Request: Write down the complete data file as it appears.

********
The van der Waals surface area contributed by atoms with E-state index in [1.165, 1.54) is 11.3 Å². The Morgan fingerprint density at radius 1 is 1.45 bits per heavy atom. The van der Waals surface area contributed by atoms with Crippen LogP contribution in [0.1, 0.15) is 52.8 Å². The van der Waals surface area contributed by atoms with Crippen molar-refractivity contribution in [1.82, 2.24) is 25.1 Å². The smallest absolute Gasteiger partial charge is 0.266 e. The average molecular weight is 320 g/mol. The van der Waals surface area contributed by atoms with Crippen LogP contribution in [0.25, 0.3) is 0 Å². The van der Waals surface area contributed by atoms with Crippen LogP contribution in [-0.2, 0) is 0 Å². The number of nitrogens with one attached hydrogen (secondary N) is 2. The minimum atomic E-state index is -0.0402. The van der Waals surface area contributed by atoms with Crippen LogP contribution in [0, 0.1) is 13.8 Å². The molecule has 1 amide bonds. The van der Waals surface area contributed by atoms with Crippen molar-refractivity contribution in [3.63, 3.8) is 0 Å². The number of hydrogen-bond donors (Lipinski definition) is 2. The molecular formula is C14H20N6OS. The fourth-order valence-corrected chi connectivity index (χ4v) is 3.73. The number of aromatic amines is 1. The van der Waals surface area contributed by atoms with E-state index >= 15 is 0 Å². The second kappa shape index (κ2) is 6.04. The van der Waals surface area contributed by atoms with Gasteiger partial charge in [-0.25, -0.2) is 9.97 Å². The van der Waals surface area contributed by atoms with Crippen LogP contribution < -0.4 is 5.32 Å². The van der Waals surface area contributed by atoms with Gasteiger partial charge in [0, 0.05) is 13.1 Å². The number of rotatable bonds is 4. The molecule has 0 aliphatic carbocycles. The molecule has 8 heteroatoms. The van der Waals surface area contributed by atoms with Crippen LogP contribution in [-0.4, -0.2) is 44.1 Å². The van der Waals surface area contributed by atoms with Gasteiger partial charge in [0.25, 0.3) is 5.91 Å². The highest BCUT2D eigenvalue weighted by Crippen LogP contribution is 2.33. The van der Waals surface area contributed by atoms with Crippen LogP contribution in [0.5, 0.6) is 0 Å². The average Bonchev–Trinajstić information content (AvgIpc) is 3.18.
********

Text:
The van der Waals surface area contributed by atoms with E-state index in [1.165, 1.54) is 11.3 Å². The Morgan fingerprint density at radius 1 is 1.45 bits per heavy atom. The van der Waals surface area contributed by atoms with Crippen LogP contribution in [0.1, 0.15) is 52.8 Å². The van der Waals surface area contributed by atoms with Crippen molar-refractivity contribution in [1.82, 2.24) is 25.1 Å². The smallest absolute Gasteiger partial charge is 0.266 e. The average molecular weight is 320 g/mol. The van der Waals surface area contributed by atoms with Crippen LogP contribution in [0.25, 0.3) is 0 Å². The van der Waals surface area contributed by atoms with Crippen LogP contribution in [-0.2, 0) is 0 Å². The number of nitrogens with one attached hydrogen (secondary N) is 2. The minimum atomic E-state index is -0.0402. The van der Waals surface area contributed by atoms with Crippen LogP contribution in [0, 0.1) is 13.8 Å². The molecule has 1 amide bonds. The van der Waals surface area contributed by atoms with Crippen molar-refractivity contribution in [3.63, 3.8) is 0 Å². The number of hydrogen-bond donors (Lipinski definition) is 2. The molecular formula is C14H20N6OS. The fourth-order valence-corrected chi connectivity index (χ4v) is 3.73. The number of aromatic amines is 1. The van der Waals surface area contributed by atoms with E-state index >= 15 is 0 Å². The second kappa shape index (κ2) is 6.04. The van der Waals surface area contributed by atoms with Gasteiger partial charge in [-0.25, -0.2) is 9.97 Å². The van der Waals surface area contributed by atoms with Crippen LogP contribution < -0.4 is 5.32 Å². The van der Waals surface area contributed by atoms with Gasteiger partial charge in [0, 0.05) is 13.1 Å². The number of rotatable bonds is 4. The molecule has 0 aliphatic carbocycles. The molecule has 8 heteroatoms. The van der Waals surface area contributed by atoms with Crippen LogP contribution in [-0.4, -0.2) is 44.1 Å². The van der Waals surface area contributed by atoms with Gasteiger partial charge in [0.25, 0.3) is 5.91 Å². The highest BCUT2D eigenvalue weighted by Crippen LogP contribution is 2.33. The van der Waals surface area contributed by atoms with Crippen LogP contribution in [0.5, 0.6) is 0 Å². The average Bonchev–Trinajstić information content (AvgIpc) is 3.18.